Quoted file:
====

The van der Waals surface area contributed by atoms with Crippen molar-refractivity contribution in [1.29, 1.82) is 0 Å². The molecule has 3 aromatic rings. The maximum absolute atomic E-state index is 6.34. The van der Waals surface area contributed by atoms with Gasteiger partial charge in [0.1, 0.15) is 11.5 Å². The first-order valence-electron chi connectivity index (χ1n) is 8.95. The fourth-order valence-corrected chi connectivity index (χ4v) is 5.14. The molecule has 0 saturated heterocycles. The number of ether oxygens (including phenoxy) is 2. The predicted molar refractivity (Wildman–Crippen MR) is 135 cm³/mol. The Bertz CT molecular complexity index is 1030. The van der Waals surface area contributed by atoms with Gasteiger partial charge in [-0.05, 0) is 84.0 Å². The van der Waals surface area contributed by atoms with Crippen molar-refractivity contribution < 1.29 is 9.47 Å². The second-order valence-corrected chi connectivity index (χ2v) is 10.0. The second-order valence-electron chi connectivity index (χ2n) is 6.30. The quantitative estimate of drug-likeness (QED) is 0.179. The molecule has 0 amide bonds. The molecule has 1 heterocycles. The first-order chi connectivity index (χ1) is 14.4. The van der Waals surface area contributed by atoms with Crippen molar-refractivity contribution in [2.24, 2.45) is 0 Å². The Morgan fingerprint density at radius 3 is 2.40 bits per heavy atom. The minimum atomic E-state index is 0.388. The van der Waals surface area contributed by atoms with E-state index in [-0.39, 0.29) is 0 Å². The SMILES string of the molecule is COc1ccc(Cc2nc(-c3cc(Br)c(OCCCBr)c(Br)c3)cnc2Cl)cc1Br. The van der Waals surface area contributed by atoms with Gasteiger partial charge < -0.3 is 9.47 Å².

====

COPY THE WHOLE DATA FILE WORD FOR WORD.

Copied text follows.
The van der Waals surface area contributed by atoms with Crippen molar-refractivity contribution in [1.29, 1.82) is 0 Å². The molecule has 3 aromatic rings. The maximum absolute atomic E-state index is 6.34. The van der Waals surface area contributed by atoms with Gasteiger partial charge in [0.1, 0.15) is 11.5 Å². The first-order valence-electron chi connectivity index (χ1n) is 8.95. The fourth-order valence-corrected chi connectivity index (χ4v) is 5.14. The molecule has 0 saturated heterocycles. The number of ether oxygens (including phenoxy) is 2. The predicted molar refractivity (Wildman–Crippen MR) is 135 cm³/mol. The Bertz CT molecular complexity index is 1030. The van der Waals surface area contributed by atoms with Gasteiger partial charge in [-0.05, 0) is 84.0 Å². The van der Waals surface area contributed by atoms with Crippen molar-refractivity contribution < 1.29 is 9.47 Å². The second-order valence-corrected chi connectivity index (χ2v) is 10.0. The second-order valence-electron chi connectivity index (χ2n) is 6.30. The quantitative estimate of drug-likeness (QED) is 0.179. The molecule has 0 amide bonds. The molecule has 1 heterocycles. The first-order chi connectivity index (χ1) is 14.4. The van der Waals surface area contributed by atoms with Crippen molar-refractivity contribution in [2.24, 2.45) is 0 Å². The Morgan fingerprint density at radius 3 is 2.40 bits per heavy atom. The minimum atomic E-state index is 0.388. The van der Waals surface area contributed by atoms with E-state index in [-0.39, 0.29) is 0 Å². The SMILES string of the molecule is COc1ccc(Cc2nc(-c3cc(Br)c(OCCCBr)c(Br)c3)cnc2Cl)cc1Br. The van der Waals surface area contributed by atoms with Gasteiger partial charge < -0.3 is 9.47 Å².